No wonder the press has lost the faith and trust of the American public and also is often referred to as “fake news.” So please stick to the issues that really affect us and report all the news not pointed attacks.

John Nilsen


Venice

City workers have been great

To the Editor:

In a recent local newspaper article, the president of Ringling College of Art and Design acknowledged the “creativity, flexibility and innovation” that have been used by cities around the world, in the U.S. and particular locally in Sarasota providing essential services while coping with the pandemic.

As a resident of Venice I would also like to acknowledge the extraordinary efforts that our city employees have undertaken to keep the essential service at a high quality during the stressful period of COVID-19.

I want to specifically credit the clerk’s office under the leadership of Lori Stelzer. Through her and her highly dedicated staff the ability for council, advisory board, departments to have public meetings allowing full communication between them and the community has continued without interruption.

This was accomplished while educating and training a diverse group of people on the process and protocols of virtual communications while still complying with Sunshine restrictions.

Congratulations to the clerks office and all the dedicated city employees that kept our local government to continue to provide quality service during this medical crisis.

Ronald Courtney

Venice

Disappointed in art reporting

To the Editor:

For your information, I was also chosen for this project, and two of my photographs will also be featured in the new Sarasota Memorial Hospital — Venice.

Did I get the photo of me and my art taken by your reporter at the art center included in the big, half-page space? No. Did I even get my name mentioned in the article? No. Very slipshod reporting. Very disappointing.

John Hintz

Venice

‘For The People’ is for federal control

To the Editor:

The For the People Act of 2021 includes the following key changes in the election process:

1. Mandates all states have same day voter registration and voting; mandates early voting in all states.

2. Prevents election officials from removing ineligible voters.

3. Bans state voter ID laws.

4. Legalizes nationwide vote-by-mail without photo ID.

5. Absentee ballot depositories are to be available 45 days prior to the election.

6. States are required to accept ballots 10 days after Election Day.

7. Requires congressional district commissions.

8. Has a provision which allows campaign donations be used for personal use.

9. Citizen’s — who contribute to nonprofit organizations — personal information will be available in a searchable government database.

10. Redefines “electioneering communications” to include letters, websites, emails, cell texts, social media messaging and other online commentary by concerned citizens and organizations which would then be subject to federal oversight.

The For the People Act of 2021 transfers the authority to administer elections from state control to federal control. In other words, this act overrides the constitutional sovereignty of the states. A more appropriate name for this voter reform legislation is ... For Federal Control of the People Act.

Have a voice before it is forever cancelled.

Pat Langston

Venice

‘For The People’ prevents future tyrants

To The Editor:

The American people have found themselves in a precarious position — Democrats, who have won a trifecta, seem powerless to enact much of their agenda.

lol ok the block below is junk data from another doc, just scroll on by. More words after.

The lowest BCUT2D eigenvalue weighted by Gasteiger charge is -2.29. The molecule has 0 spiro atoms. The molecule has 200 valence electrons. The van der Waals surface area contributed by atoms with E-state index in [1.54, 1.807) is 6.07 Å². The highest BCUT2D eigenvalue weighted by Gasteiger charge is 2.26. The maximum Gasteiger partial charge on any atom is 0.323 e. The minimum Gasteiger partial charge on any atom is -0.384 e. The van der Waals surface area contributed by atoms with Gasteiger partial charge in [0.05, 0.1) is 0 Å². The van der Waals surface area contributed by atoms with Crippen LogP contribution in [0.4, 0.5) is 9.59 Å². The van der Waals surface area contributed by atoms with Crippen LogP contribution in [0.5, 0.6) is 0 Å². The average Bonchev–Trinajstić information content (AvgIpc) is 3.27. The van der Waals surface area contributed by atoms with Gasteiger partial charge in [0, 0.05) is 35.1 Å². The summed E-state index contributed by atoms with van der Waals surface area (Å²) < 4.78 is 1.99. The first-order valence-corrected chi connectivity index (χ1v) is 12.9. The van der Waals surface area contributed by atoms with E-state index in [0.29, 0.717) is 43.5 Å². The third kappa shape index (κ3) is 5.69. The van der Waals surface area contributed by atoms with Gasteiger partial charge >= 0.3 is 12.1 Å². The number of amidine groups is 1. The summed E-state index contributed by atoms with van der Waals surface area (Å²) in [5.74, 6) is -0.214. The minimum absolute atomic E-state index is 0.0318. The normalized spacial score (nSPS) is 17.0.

We ended up in this situation because our democracy was designed to give tremendous power to a small minority, and Republicans have spent decades exploiting that power to entrench their rule over the majority. Voter suppression. Gerrymandering. Buying elections.

Even now, following historic voter turnout by Black and brown voters in states like Georgia, Texas, and Arizona, Republican-led legislatures are working to add additional barriers to accessing the ballot box.

That’s why our first priority should be fixing our democracy and ensuring that structural reform rebalances power for the people — before it’s too late.

We need Congress to pass H.R. 1, the For The People Act, to get money out of politics, expand voting rights, combat corruption, secure our elections and much more. These reforms to our democracy are pivotal to preventing future tyrants. The Democratic House passed H.R.1 last year, with every Democrat voting yes. It’s time for them to do the same and for the new Democratic majority in the Senate to do the same.

Americans took the first step to heal our democracy by overwhelmingly voting Trump out of office. Now Congress must do its part to fix our badly broken democracy and pass H.R. 1, the For the People Act.

Patricia DeLuca

Venice

Lawmakers, developers work together

To the Editor:

Developers, Southwest Florida is open for business.

In December 2020, the federal EPA handed over the golden key for water permitting to Gov. Ron DeSantis and the Florida DEP to manage.

Without federal oversight, Florida DEP is planning to rubber stamp submitted permits ASAP, in less than two days.

They plan to help you, build, build, build. Despite the fact that saltwater is creeping into the Floridan Aquifer, that Florida rivers are brackish, the springs are drying up and the Everglades are flooding, Governor Ron DeSantis wants to keep on building. Florida residents be damned. In 20 years Florida won’t have any fresh drinking water anyway, so let the building roll on.

Developers, don’t worry about those pesky impact fees, either. Sen. Joe Gruters has your back. He and the Legislature are planning to cap fees at 3%, during the 2021 session, regardless of what municipalities pay to provide schools, roads, parks and fire stations, etc. for the tens of thousands of new homes that you are building. SB 750/ HB 337 are right on track to get developers off the hook and let Florida residents pay the bills.

And developers, don’t worry about the voters, they keep electing the same politicians into office year after year. Your pals. Just keep building. Florida is open for business.

Geraldine Denecke

Englewood